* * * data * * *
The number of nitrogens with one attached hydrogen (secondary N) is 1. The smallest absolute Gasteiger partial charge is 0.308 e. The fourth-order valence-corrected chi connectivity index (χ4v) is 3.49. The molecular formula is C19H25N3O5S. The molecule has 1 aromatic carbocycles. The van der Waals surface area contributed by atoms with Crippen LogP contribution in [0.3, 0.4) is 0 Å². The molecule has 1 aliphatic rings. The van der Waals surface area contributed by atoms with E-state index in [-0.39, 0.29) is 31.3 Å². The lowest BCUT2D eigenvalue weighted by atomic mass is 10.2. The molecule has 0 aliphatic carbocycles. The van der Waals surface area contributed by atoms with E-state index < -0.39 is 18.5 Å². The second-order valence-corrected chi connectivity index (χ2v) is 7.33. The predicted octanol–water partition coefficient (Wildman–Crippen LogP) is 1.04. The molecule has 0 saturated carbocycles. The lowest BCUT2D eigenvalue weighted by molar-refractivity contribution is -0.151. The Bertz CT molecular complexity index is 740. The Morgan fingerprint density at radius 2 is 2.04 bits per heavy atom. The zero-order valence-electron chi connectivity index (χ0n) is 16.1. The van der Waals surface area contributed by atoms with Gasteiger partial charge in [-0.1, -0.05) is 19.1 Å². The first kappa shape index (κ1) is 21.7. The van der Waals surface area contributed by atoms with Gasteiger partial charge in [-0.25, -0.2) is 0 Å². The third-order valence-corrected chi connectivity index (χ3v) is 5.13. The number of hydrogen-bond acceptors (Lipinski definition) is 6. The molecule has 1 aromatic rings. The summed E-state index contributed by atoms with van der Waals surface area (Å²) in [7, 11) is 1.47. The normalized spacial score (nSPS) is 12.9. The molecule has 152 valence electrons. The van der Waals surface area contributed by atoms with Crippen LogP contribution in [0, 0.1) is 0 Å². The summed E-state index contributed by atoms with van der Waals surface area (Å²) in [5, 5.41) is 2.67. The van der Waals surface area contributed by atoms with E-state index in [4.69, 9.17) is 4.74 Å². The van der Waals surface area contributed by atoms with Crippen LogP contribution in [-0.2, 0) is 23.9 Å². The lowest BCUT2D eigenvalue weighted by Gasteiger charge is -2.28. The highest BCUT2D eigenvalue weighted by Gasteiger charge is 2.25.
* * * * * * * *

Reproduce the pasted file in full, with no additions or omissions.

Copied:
The number of nitrogens with one attached hydrogen (secondary N) is 1. The smallest absolute Gasteiger partial charge is 0.308 e. The fourth-order valence-corrected chi connectivity index (χ4v) is 3.49. The molecular formula is C19H25N3O5S. The molecule has 1 aromatic carbocycles. The van der Waals surface area contributed by atoms with Crippen LogP contribution in [0.3, 0.4) is 0 Å². The molecule has 1 aliphatic rings. The van der Waals surface area contributed by atoms with E-state index in [-0.39, 0.29) is 31.3 Å². The lowest BCUT2D eigenvalue weighted by atomic mass is 10.2. The molecule has 0 aliphatic carbocycles. The van der Waals surface area contributed by atoms with E-state index < -0.39 is 18.5 Å². The second-order valence-corrected chi connectivity index (χ2v) is 7.33. The predicted octanol–water partition coefficient (Wildman–Crippen LogP) is 1.04. The molecule has 0 saturated carbocycles. The lowest BCUT2D eigenvalue weighted by molar-refractivity contribution is -0.151. The Bertz CT molecular complexity index is 740. The Morgan fingerprint density at radius 2 is 2.04 bits per heavy atom. The zero-order valence-electron chi connectivity index (χ0n) is 16.1. The van der Waals surface area contributed by atoms with Gasteiger partial charge in [-0.1, -0.05) is 19.1 Å². The first kappa shape index (κ1) is 21.7. The van der Waals surface area contributed by atoms with Gasteiger partial charge in [-0.25, -0.2) is 0 Å². The third-order valence-corrected chi connectivity index (χ3v) is 5.13. The number of hydrogen-bond acceptors (Lipinski definition) is 6. The molecule has 1 aromatic rings. The summed E-state index contributed by atoms with van der Waals surface area (Å²) in [7, 11) is 1.47. The normalized spacial score (nSPS) is 12.9. The molecule has 152 valence electrons. The van der Waals surface area contributed by atoms with Crippen LogP contribution in [0, 0.1) is 0 Å². The summed E-state index contributed by atoms with van der Waals surface area (Å²) in [5, 5.41) is 2.67. The van der Waals surface area contributed by atoms with E-state index in [4.69, 9.17) is 4.74 Å². The van der Waals surface area contributed by atoms with Crippen LogP contribution in [-0.2, 0) is 23.9 Å². The lowest BCUT2D eigenvalue weighted by Gasteiger charge is -2.28. The highest BCUT2D eigenvalue weighted by Gasteiger charge is 2.25.